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01.12.2018 | Case report | Ausgabe 1/2018 Open Access

Journal of Medical Case Reports 1/2018

Prenatal diagnosis and implications of microphthalmia and anophthalmia with a review of current ultrasound guidelines: two case reports

Journal of Medical Case Reports > Ausgabe 1/2018
A. Searle, P. Shetty, S. J. Melov, T. I. Alahakoon



Microphthalmia and anophthalmia are rare congenital fetal abnormalities. The combined incidence is estimated at 1 in 10,000 births. These two conditions arise from complex and incompletely understood genetic and/or environmental causes. Prenatal diagnosis is neither frequent nor easy and relies on precise, high-quality ultrasonography. Current antenatal ultrasound protocols for imaging of the fetal eye are inconsistent and inadequate to screen for the spectrum of ocular malformations, and there are no clear guidelines on detection of these rare abnormalities. Our study of two cases highlights the importance of early detection, and we review current practice and suggest a definitive fetal imaging protocol.

Case presentation

We present two antenatal cases, one each of microphthalmia and anophthalmia, both diagnosed at the morphology scan at our tertiary fetal medicine unit. In both cases, the parents (a 36-year-old woman of Mauritanian ethnicity and a non-consanguineous partner of Nepalese descent, and a 31-year-old Caucasian woman and non-consanguineous Caucasian partner) elected to terminate their pregnancies and made unremarkable recoveries. Subsequent fetal autopsy confirmed the ultrasound scan findings.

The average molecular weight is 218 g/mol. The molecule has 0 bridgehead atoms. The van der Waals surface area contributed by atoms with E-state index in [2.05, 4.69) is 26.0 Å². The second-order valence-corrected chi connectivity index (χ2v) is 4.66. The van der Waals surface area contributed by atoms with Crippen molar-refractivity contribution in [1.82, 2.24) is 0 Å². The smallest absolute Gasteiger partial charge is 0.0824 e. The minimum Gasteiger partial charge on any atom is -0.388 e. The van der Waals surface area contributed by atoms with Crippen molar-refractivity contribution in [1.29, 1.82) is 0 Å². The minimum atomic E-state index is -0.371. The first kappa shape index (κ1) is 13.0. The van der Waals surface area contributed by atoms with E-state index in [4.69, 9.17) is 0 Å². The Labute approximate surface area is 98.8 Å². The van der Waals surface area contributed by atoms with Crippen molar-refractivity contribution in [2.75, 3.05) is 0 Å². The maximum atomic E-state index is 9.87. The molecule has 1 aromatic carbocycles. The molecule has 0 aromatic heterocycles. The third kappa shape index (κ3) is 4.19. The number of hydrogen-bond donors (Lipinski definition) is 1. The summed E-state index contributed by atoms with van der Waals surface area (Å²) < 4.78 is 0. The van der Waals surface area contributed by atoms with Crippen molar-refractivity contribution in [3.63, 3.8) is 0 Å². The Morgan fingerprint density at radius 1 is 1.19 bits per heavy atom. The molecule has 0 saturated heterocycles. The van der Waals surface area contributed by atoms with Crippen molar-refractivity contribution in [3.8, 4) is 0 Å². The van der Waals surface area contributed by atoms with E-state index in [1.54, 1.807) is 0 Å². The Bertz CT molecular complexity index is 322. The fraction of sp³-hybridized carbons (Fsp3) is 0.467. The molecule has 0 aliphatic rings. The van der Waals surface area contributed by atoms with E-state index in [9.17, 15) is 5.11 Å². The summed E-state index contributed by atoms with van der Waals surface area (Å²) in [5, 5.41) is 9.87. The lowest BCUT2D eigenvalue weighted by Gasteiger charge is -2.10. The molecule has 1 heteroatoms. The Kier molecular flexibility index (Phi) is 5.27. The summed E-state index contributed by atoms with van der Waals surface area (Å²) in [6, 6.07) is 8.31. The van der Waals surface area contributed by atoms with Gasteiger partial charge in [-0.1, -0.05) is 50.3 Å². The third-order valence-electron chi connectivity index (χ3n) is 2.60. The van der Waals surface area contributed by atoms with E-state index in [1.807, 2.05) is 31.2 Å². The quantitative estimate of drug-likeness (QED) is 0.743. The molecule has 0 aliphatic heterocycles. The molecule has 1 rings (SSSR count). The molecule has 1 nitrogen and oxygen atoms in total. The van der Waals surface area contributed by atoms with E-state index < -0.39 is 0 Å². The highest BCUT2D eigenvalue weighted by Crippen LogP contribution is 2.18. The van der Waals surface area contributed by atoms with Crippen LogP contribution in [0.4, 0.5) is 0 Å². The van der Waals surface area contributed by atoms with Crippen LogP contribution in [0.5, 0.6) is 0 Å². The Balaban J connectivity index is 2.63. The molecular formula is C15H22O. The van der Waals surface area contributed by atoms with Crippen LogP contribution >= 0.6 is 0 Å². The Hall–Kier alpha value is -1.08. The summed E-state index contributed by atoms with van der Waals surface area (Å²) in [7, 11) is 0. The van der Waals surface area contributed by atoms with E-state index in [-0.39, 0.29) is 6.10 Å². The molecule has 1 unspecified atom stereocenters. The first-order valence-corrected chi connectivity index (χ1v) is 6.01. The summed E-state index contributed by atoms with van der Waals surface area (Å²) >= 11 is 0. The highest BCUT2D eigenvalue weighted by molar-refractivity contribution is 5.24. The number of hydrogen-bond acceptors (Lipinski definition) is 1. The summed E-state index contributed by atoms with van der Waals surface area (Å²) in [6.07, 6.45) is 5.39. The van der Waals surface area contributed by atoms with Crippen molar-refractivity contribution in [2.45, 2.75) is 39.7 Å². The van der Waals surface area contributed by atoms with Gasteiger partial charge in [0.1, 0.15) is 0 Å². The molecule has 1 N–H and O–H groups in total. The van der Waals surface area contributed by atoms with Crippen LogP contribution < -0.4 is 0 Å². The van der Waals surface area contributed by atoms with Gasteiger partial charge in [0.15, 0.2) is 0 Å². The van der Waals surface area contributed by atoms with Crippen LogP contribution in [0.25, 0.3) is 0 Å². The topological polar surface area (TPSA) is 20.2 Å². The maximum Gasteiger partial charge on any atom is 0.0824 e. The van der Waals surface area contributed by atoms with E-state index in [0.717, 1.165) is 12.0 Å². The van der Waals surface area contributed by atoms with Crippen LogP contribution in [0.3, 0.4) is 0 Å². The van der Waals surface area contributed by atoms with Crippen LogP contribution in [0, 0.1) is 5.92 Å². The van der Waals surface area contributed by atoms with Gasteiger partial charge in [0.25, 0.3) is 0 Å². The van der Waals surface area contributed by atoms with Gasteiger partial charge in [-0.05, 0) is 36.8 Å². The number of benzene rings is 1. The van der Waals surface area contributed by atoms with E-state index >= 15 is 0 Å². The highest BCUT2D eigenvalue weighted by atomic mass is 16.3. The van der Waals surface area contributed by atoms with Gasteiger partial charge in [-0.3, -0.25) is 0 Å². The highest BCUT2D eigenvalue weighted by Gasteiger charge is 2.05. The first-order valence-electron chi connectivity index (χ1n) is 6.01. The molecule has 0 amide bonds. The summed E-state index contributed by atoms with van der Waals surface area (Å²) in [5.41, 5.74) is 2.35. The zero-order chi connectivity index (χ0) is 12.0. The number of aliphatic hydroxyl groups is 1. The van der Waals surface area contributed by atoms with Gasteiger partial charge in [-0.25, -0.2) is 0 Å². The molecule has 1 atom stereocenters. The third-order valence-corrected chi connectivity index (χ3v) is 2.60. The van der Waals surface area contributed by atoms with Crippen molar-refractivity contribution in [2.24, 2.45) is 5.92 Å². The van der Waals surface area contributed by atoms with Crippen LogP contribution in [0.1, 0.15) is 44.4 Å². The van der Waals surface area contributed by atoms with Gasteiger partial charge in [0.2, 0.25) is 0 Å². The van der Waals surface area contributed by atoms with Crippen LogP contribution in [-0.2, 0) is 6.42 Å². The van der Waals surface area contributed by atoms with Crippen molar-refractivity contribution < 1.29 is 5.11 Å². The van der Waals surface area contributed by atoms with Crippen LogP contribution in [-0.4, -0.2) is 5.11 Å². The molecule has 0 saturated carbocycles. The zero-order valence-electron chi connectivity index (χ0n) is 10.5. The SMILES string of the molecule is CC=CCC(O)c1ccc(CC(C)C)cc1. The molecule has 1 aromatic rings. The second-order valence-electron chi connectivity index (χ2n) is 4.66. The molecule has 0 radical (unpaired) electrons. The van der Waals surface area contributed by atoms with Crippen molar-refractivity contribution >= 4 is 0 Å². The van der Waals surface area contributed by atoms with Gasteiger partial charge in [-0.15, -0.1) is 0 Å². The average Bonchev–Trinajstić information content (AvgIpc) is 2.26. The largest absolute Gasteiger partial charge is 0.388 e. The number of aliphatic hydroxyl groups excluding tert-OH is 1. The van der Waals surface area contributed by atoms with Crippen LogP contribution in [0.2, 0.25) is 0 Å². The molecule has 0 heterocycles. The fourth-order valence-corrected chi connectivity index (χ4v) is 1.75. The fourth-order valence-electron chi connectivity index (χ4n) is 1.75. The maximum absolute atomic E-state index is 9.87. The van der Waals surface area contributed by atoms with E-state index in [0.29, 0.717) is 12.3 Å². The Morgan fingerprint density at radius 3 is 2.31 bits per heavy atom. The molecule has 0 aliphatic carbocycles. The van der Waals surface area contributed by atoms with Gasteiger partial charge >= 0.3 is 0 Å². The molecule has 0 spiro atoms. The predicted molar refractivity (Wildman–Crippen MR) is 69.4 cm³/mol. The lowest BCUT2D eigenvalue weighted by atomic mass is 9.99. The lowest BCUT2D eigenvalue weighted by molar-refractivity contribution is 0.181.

We recommend that antenatal ultrasound guidelines are updated to specify use of a curvilinear transducer (2–9 MHz) to image both orbits in the axial and coronal planes, aided by use of a transvaginal probe when the transabdominal approach is inadequate to generate these images. When applicable, three-dimensional reverse-face imaging should be obtained to aid the diagnosis. The presence, absence, or non-visualization of lenses and hyaloid arteries should be documented in reports and these cases referred for a tertiary-level ultrasound scan and fetal medicine review. Imaging of the orbits should occur from 12 weeks’ gestation. Magnetic resonance imaging and amniocentesis with chromosome microarray testing may provide additional genetic and structural information that may affect the overall morbidity associated with a diagnosis of microphthalmia or anophthalmia.

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